If you were to imagine your blood vessels as a complex series of highways meant to transport oxygen and nutrients throughout the body, an arteriovenous malformation (AVM) is what would happen if those highways were to suddenly become tangled and wrapped together. This is a rare condition that creates abnormal connections between the arteries and veins and can lead to a widening of the vessels, ultimately forming aneurysms (balloon-like bulges that can burst and cause internal bleeding into the brain).
Most AVMs are present at birth, though they aren’t usually identified until later in life. They can occur anywhere in the body but are most common in the spinal cord or brain. Over time, arteriovenous malformations become more and more dangerous. The cause of AVMs is unknown, though it is thought that they may be created by a rupture or clotting of a blood vessel during development, while still in the womb.
Not everyone with an AVM will experience symptoms, and some AVMs are discovered only when an MRI is performed for other reasons. For those who do experience symptoms as a result of arteriovenous malformation, those symptoms may include:
- Painful, persistent headache
- Slurred speech
- Loss of consciousness
- Muscle weakness or paralysis
- Loss of coordination
- Visual disturbances
- Language disruptions
- Loss of memory
- Mental confusion
These symptoms typically appear during an AVM event, such as when the AVM has already started to bleed. This can happen at any age, though two thirds of AVM events occur before the age of 40.
While they can remain undetected for quite some time, AVMs do pose a serious risk. Brain hemorrhaging occurs in about four out of every 100 people with arteriovenous malformation annually. Each hemorrhaging event presents a 15 to 20 percent risk of death or stroke. Other risks include:
- Reduced oxygen delivery to the brain or spinal cord
- Microbleeds, which can go undetected but contribute to dementia and cognitive disruption
- Damage to the brain or spinal cord, even when no bleed or significant depletion of oxygen occurs
Many arteriovenous malformations are first detected via MRI. If an AVM is suspected without an MRI, your doctor may listen for a rhythmic, whooshing sound that is distinctive to the rapid blood flow surrounding an AVM. In both cases, a cerebral angiography must be performed in order to confirm diagnosis (use of X-rays and contrast material to produce pictures of blood vessels in your brain).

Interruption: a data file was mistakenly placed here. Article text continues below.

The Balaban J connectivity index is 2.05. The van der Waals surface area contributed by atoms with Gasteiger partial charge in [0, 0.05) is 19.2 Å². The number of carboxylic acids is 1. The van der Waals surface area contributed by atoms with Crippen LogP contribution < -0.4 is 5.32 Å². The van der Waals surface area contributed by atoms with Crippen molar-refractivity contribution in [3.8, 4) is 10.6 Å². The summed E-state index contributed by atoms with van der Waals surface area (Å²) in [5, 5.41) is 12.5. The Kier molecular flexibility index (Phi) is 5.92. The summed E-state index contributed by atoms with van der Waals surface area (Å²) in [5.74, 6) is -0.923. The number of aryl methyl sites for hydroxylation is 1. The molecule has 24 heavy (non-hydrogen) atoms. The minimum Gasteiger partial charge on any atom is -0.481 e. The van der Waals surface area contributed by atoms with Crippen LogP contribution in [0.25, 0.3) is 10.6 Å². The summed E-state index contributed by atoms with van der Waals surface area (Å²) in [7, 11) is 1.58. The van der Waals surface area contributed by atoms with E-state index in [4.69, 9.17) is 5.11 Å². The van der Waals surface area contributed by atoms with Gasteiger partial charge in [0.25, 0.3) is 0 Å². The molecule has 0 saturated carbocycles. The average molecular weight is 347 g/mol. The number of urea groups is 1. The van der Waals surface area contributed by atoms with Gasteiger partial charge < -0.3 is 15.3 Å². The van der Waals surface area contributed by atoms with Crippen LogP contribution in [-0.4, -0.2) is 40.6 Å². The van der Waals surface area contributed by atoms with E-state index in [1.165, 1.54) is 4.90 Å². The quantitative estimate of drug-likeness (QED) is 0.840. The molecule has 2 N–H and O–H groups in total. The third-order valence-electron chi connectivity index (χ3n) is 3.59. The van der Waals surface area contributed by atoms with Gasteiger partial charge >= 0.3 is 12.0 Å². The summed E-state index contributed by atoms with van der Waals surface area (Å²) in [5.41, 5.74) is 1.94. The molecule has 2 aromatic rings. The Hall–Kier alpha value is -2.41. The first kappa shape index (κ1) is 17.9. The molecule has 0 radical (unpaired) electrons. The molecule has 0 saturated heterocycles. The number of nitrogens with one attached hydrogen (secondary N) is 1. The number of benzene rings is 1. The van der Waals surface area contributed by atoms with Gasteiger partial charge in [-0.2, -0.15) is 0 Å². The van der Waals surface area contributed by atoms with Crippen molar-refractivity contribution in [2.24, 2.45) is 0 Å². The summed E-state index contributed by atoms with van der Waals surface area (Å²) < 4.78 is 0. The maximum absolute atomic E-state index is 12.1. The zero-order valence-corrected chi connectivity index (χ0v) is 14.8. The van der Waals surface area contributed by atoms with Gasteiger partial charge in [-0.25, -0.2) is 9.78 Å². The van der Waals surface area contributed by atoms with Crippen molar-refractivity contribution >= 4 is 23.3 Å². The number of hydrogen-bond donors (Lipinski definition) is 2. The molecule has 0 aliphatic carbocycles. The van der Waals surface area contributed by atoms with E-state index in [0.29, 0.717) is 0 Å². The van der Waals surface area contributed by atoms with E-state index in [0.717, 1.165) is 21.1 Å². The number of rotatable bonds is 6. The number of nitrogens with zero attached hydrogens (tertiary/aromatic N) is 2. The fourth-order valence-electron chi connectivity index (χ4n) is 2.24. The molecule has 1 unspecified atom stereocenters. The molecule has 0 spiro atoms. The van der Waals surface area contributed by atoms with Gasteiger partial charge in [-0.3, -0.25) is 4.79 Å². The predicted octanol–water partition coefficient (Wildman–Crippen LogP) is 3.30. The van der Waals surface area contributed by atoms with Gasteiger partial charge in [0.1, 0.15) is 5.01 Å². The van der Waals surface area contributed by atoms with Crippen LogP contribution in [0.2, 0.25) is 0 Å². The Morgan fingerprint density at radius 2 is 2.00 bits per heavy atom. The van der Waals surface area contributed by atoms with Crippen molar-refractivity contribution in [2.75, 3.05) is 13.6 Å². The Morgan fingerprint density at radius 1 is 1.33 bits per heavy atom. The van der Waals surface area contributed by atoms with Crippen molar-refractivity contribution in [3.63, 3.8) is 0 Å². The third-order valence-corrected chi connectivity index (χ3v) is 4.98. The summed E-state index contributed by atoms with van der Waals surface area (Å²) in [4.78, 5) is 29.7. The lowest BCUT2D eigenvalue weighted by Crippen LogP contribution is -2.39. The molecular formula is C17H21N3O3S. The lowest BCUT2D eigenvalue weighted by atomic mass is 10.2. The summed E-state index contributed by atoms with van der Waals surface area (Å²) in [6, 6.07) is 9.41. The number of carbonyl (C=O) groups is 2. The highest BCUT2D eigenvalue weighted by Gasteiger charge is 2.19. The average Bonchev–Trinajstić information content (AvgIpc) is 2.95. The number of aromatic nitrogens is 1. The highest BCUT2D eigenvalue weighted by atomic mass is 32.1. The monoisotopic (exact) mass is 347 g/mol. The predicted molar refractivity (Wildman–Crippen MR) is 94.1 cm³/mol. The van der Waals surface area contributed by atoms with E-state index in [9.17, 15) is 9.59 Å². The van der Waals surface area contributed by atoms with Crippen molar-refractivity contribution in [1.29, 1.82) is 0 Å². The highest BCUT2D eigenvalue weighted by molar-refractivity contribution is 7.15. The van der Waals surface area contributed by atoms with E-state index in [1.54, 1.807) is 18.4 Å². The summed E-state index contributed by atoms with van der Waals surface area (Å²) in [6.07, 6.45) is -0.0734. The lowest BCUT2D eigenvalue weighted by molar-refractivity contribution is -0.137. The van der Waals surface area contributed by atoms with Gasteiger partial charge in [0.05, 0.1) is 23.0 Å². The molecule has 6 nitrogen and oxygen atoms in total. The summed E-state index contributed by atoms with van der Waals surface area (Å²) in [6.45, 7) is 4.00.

Given the risks involved with AVM, your doctor will almost always recommend some form of treatment once an AVM is discovered. Those options include:
- Endovascular Embolization: During this procedure, your interventional neuroradiologist uses X-ray guidance to insert a catheter (small tube) into your leg, and guide it up the femoral artery into the area to be treated. Typically this is used as a preliminary treatment before microsurgical resection, and it is meant to make surgery safer.
- Microsurgical Resection: This is a precise and minimally invasive procedure meant to remove the AVM, and it has the highest cure rate of any treatment option. During the procedure, your physician removes a small section of your skull to enter your brain and remove the AVM.
CyberKnife Radiosurgery: This is a noninvasive treatment that involves using targeted radiation over the course of two to three years. CyberKnife radiosurgery has a good cure rate and is used most often for small AVMs located in areas of the brain that are less safe to perform surgery on.